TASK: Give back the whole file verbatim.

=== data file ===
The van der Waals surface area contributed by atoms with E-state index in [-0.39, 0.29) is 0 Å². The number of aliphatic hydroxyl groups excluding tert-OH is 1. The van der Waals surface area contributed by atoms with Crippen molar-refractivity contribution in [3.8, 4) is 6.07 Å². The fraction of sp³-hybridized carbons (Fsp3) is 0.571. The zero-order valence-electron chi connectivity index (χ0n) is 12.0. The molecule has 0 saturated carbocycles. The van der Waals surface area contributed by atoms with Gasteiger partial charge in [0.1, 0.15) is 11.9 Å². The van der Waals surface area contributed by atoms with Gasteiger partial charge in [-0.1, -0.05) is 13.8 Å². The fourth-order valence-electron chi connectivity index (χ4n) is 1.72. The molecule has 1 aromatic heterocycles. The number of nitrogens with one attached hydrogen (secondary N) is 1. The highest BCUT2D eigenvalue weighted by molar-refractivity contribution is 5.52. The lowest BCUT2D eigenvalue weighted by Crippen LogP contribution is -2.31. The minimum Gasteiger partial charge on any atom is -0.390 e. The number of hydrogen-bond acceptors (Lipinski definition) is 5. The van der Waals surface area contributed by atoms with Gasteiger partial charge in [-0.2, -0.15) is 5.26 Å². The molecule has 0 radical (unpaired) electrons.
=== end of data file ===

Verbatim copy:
The van der Waals surface area contributed by atoms with E-state index in [-0.39, 0.29) is 0 Å². The number of aliphatic hydroxyl groups excluding tert-OH is 1. The van der Waals surface area contributed by atoms with Crippen molar-refractivity contribution in [3.8, 4) is 6.07 Å². The fraction of sp³-hybridized carbons (Fsp3) is 0.571. The zero-order valence-electron chi connectivity index (χ0n) is 12.0. The molecule has 0 saturated carbocycles. The van der Waals surface area contributed by atoms with Gasteiger partial charge in [0.1, 0.15) is 11.9 Å². The van der Waals surface area contributed by atoms with Gasteiger partial charge in [-0.1, -0.05) is 13.8 Å². The fourth-order valence-electron chi connectivity index (χ4n) is 1.72. The molecule has 1 aromatic heterocycles. The number of nitrogens with one attached hydrogen (secondary N) is 1. The highest BCUT2D eigenvalue weighted by molar-refractivity contribution is 5.52. The lowest BCUT2D eigenvalue weighted by Crippen LogP contribution is -2.31. The minimum Gasteiger partial charge on any atom is -0.390 e. The number of hydrogen-bond acceptors (Lipinski definition) is 5. The van der Waals surface area contributed by atoms with Gasteiger partial charge in [-0.2, -0.15) is 5.26 Å². The molecule has 0 radical (unpaired) electrons.